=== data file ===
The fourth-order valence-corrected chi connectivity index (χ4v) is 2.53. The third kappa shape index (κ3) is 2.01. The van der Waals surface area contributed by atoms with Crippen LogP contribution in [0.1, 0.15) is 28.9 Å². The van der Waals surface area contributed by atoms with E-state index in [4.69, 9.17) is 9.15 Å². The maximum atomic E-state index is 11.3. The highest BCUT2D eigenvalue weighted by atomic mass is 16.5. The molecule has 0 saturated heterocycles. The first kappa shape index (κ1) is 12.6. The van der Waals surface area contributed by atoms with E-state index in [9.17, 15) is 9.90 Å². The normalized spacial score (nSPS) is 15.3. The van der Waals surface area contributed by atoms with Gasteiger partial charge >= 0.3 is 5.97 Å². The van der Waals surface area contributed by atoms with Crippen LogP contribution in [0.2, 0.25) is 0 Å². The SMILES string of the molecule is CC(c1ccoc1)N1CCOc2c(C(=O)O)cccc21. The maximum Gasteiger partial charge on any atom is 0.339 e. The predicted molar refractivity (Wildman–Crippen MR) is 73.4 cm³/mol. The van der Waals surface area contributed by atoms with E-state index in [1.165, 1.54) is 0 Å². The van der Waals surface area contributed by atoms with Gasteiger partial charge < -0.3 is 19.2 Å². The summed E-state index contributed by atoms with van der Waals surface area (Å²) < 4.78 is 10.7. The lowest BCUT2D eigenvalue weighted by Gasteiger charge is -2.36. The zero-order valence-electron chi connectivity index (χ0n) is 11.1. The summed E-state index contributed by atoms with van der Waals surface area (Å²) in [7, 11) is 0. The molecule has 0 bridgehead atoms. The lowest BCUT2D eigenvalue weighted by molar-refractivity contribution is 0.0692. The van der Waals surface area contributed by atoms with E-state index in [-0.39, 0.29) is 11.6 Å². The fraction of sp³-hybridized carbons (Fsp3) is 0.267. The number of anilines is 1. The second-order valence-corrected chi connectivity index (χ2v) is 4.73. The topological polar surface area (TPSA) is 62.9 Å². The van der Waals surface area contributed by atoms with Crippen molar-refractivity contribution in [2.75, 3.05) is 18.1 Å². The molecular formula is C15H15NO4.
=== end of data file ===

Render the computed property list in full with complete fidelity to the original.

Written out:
The fourth-order valence-corrected chi connectivity index (χ4v) is 2.53. The third kappa shape index (κ3) is 2.01. The van der Waals surface area contributed by atoms with Crippen LogP contribution in [0.1, 0.15) is 28.9 Å². The van der Waals surface area contributed by atoms with E-state index in [4.69, 9.17) is 9.15 Å². The maximum atomic E-state index is 11.3. The highest BCUT2D eigenvalue weighted by atomic mass is 16.5. The molecule has 0 saturated heterocycles. The first kappa shape index (κ1) is 12.6. The van der Waals surface area contributed by atoms with E-state index in [9.17, 15) is 9.90 Å². The normalized spacial score (nSPS) is 15.3. The van der Waals surface area contributed by atoms with Gasteiger partial charge >= 0.3 is 5.97 Å². The van der Waals surface area contributed by atoms with Crippen LogP contribution in [0.2, 0.25) is 0 Å². The SMILES string of the molecule is CC(c1ccoc1)N1CCOc2c(C(=O)O)cccc21. The maximum Gasteiger partial charge on any atom is 0.339 e. The predicted molar refractivity (Wildman–Crippen MR) is 73.4 cm³/mol. The van der Waals surface area contributed by atoms with E-state index in [1.165, 1.54) is 0 Å². The van der Waals surface area contributed by atoms with Gasteiger partial charge < -0.3 is 19.2 Å². The summed E-state index contributed by atoms with van der Waals surface area (Å²) < 4.78 is 10.7. The lowest BCUT2D eigenvalue weighted by Gasteiger charge is -2.36. The zero-order valence-electron chi connectivity index (χ0n) is 11.1. The summed E-state index contributed by atoms with van der Waals surface area (Å²) in [7, 11) is 0. The molecule has 0 bridgehead atoms. The lowest BCUT2D eigenvalue weighted by molar-refractivity contribution is 0.0692. The van der Waals surface area contributed by atoms with E-state index in [-0.39, 0.29) is 11.6 Å². The fraction of sp³-hybridized carbons (Fsp3) is 0.267. The number of anilines is 1. The second-order valence-corrected chi connectivity index (χ2v) is 4.73. The topological polar surface area (TPSA) is 62.9 Å². The van der Waals surface area contributed by atoms with Crippen molar-refractivity contribution in [2.75, 3.05) is 18.1 Å². The molecular formula is C15H15NO4.